The USA Securities and Exchange Commission (SEC) have charged six public accountants, including three former employees of the Public Company Accounting Oversight Board (PCAOB) and three KPMG USA employees, for leaking confidential inspection information to the network.
The misconduct began in 2015 until February 2017, where former PCAOB supervisor Brian Sweet began working for KPMG but continued accessing materials through PCAOB inspector Cynthia Holder, who also joined KPMG and continued access through PCAOB employee Jeffrey Wada. Wada then leaked PCAOB data at the time he was seeking employment with KPMG, according to the SEC.
Sweet informed supervisors of the confidential materials; KPMG managing partner for audit quality and professional practice David Middendorf, national inspections partner Thomas Whittle, and partner David Britt. All three allegedly encouraged sharing the stolen information so that audit papers of client who would be inspected could be revised to avoid negative findings. Both Middendorf and Whittle allegedly instructed not to disclose that they had confidential PCAOB information.
SEC's Enforcement Division co-director Steven Peikin said they literally stole the exam. “The PCAOB inspections program is meant to assess whether firms are cutting corners, compromising their independence, or otherwise falling short in their responsibilities. The SEC cannot tolerate any scheme to subvert that important process," he said.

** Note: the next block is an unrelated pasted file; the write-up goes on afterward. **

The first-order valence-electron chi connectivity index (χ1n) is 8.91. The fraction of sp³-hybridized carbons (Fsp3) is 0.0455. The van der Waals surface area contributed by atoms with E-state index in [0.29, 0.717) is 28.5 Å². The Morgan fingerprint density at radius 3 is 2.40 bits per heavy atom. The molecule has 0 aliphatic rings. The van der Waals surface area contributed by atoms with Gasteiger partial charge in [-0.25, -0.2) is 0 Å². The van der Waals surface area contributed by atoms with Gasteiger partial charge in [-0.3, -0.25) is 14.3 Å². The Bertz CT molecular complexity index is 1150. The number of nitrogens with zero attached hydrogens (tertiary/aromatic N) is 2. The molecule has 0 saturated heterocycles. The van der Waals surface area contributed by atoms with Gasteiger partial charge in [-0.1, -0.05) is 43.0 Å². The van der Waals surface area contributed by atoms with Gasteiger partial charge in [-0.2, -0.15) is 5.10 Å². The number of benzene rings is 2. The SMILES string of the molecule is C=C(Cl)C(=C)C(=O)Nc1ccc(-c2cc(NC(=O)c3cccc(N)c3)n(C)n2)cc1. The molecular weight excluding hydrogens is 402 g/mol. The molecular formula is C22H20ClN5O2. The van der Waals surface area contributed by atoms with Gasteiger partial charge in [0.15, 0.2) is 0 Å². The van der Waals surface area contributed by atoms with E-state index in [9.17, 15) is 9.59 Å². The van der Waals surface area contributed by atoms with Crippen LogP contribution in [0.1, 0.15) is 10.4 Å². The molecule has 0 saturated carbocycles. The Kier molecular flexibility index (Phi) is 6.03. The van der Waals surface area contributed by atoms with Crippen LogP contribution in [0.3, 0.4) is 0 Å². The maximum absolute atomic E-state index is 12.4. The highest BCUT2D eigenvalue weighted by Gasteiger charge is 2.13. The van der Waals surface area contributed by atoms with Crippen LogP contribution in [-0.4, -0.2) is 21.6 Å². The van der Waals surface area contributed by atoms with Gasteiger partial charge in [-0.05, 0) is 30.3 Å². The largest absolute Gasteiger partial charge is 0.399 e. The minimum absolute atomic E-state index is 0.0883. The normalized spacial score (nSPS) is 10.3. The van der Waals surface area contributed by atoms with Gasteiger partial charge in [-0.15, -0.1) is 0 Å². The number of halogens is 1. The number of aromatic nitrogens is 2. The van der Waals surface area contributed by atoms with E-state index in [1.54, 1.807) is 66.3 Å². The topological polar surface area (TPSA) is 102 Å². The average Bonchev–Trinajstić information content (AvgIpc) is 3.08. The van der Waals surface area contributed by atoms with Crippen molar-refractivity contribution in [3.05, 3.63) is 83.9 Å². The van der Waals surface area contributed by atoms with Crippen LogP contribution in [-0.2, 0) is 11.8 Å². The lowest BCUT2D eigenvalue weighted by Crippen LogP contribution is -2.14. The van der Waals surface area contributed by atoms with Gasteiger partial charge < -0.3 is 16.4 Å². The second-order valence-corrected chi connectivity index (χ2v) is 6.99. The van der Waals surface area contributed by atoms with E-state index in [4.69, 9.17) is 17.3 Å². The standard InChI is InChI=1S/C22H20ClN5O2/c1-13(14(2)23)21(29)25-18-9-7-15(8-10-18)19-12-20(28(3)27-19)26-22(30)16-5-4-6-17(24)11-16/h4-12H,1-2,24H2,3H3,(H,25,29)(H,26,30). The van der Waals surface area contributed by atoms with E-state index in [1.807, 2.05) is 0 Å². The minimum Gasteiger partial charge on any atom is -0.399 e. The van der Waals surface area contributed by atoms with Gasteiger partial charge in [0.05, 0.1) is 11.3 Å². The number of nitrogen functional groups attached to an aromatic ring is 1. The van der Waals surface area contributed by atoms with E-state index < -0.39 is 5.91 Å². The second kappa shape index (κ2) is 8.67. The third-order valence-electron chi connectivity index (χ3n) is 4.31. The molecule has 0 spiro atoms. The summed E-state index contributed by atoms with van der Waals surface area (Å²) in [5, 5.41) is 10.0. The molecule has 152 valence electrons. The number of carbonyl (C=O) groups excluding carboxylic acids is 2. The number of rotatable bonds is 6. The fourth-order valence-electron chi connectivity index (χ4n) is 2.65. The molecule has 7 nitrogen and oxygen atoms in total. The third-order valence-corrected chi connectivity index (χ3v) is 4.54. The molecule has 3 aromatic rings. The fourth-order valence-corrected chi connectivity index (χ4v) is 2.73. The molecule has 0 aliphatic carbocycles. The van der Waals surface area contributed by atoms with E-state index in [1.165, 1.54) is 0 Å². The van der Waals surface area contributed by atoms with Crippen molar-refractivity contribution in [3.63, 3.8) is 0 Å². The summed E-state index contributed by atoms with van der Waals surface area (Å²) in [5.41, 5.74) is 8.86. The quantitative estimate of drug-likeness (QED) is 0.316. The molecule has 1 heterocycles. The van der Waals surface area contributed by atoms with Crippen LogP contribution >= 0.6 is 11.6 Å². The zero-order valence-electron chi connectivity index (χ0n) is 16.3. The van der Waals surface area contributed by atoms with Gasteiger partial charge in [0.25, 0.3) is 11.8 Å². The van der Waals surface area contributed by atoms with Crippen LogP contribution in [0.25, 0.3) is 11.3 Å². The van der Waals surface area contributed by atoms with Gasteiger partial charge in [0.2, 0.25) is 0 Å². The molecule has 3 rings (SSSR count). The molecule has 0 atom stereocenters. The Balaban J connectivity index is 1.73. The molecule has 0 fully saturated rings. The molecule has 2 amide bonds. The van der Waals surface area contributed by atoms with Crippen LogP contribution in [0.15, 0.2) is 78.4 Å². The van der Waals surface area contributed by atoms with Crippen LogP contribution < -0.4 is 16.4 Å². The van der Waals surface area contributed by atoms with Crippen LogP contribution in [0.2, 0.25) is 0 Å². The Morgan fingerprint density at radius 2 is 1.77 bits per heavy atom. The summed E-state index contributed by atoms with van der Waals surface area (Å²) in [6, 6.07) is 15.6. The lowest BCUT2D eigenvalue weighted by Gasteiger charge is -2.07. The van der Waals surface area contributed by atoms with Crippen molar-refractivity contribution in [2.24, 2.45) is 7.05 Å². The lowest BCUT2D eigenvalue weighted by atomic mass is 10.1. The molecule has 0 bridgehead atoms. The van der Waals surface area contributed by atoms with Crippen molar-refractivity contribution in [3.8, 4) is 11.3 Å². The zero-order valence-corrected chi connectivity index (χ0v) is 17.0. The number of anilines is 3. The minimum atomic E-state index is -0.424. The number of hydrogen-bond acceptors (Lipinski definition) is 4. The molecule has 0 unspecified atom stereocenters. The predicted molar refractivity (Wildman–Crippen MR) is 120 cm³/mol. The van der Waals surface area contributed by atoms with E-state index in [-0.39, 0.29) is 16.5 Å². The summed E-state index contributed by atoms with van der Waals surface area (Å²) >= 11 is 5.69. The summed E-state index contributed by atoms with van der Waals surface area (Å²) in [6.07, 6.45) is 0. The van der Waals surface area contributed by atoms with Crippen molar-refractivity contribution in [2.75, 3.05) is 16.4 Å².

PCAOB chairman William Duhnke said that following the discovery last year the Board and staff have reviewed and reinforced safeguards. “The new PCAOB Board will conduct an ongoing review into information technology and security controls, as well as its compliance and ethics protocols, to assess their effectiveness. The misappropriation of confidential PCAOB information or otherwise undermining the integrity of our programs will not be tolerated,” he said.
Sweet has agreed to settle a commission order requiring he cease and desist from violating PCAOB ethics and barring him from appearing or practicing before the SEC as an accountant.
A KPMG statement said: “When KPMG first discovered the issue in early 2017, we promptly notified the authorities and have been fully cooperating with the Government in its investigation. KPMG took swift and decisive action, including the engagement of outside legal counsel to conduct a detailed investigation and the separation of involved individuals from the Firm. Since then KPMG has taken remedial actions to assure that such conduct cannot happen again.”
Parallel to the SEC’s charges, the USA Attorney's Office for the Southern District of New York has announced criminal charges against the six accountants. The case will be scheduled for a public hearing.